Their sleeping together also made space for the also-irritating catty girl-on-girl convo between Stark's assistant Pepper and the female reporter "the morning after" (when he, of course, vanishes). It poses the conventionally "hot" (long hair, lots of makeup, pretty) sexual-conquest (slut?) reporter vs. the pretty-but-conventionally dressed and made up (and thus, non-sexual) professional, assistant. They have a short convo where Pepper dryly states that the reporter's clothes have been washed, a cab is ready etc. like a laundry list, possibly rubbing it into the reporter that this is standard procedure. The reporter takes a jab at Pepper, criticizing that after all these years, she still just does Stark's dirty work. Not quite the virgin/whore dichotomy, but clearly along those lines. It's the sexpot vs. the subservient neutral/neuter female. And it's equally annoying.

(An aside: Even though the women (meaning Pepper and the reporter) were somewhat "accessories," they were absolutely necessary to Iron Man's success. Stark also directly says that he is nothing without Pepper. So I don't think the film necessarily positions the 2 female characters as incidental.)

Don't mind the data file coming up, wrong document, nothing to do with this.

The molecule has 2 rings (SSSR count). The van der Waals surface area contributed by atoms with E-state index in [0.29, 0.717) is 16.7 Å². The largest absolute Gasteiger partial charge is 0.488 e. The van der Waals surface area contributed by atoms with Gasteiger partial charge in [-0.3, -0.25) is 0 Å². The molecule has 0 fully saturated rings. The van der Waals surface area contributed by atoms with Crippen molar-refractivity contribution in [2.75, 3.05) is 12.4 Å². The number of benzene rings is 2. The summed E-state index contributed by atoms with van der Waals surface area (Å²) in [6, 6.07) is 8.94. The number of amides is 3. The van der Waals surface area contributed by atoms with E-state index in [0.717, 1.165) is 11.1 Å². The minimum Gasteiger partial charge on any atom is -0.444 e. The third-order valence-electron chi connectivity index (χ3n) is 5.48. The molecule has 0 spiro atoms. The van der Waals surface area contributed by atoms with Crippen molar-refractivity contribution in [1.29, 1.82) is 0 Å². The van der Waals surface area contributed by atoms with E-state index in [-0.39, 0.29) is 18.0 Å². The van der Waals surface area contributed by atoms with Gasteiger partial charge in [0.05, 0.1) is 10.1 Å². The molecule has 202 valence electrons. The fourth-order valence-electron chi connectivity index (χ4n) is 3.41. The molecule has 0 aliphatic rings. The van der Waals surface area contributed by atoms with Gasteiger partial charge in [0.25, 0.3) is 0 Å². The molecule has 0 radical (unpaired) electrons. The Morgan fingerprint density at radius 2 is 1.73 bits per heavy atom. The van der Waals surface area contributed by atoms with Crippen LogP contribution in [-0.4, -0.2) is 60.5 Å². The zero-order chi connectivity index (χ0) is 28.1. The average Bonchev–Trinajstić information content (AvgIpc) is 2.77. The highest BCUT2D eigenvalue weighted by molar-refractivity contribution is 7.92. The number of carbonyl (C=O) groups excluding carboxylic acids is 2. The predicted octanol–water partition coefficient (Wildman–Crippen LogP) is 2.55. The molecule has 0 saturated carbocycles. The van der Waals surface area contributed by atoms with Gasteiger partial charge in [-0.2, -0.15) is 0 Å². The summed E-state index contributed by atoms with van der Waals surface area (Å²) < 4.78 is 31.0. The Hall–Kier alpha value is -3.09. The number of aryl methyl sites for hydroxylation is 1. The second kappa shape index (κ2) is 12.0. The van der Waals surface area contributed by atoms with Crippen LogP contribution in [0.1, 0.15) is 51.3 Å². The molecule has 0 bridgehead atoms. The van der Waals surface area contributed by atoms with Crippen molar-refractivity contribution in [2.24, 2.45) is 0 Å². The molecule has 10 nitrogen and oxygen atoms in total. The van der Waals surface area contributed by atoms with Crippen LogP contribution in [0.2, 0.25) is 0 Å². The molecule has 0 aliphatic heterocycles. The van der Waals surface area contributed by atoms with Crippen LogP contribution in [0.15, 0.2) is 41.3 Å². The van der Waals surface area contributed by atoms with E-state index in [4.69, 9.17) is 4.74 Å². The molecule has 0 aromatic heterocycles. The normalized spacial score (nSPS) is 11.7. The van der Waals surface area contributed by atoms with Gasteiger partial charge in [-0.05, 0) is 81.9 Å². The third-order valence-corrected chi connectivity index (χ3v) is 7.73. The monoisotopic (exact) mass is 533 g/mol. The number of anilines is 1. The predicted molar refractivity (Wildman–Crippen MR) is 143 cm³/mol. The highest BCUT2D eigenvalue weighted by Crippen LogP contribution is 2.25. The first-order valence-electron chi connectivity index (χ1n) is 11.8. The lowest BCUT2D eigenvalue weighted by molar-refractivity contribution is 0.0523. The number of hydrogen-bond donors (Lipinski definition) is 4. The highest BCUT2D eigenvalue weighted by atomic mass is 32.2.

Punk ass blog had this great article about what makes a movie misogynist. I wouldn't say that this movie is any more sexist than society is, and makes all the same generalizations about women that sexist society does too. But what disappoints me, and prompts me to write this "review," is that there was the potential to be good vis a vis women: easy! just add one line and cut one scene and I'd be pretty happy.

But what is unfortunate is that the writer/director didn't seem to think that Stark's misogyny needed to be accounted for. And that this is generally the attitude of Hollywood (hell, culture) as a whole.

(Cross-posted to Smart Like Me.)

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The horror, the horror...

By Michael J.W. Stickings

It's our Headline of the Day:

Yes, that's right, it's George talking up Jeb.

Apparently two failed presidencies, the second much worse than the first, aren't enough to dissuade the Bushies from considering more havoc-wreaking on the American people, not to mention on all the rest of us.

Maybe it's just the stupid one saying a stupid thing, but a Jeb presidential bid does seem likely, doesn't it? It's bound to happen... eventually.

The question is, would the "smart" one be better or worse than the "stupid" one?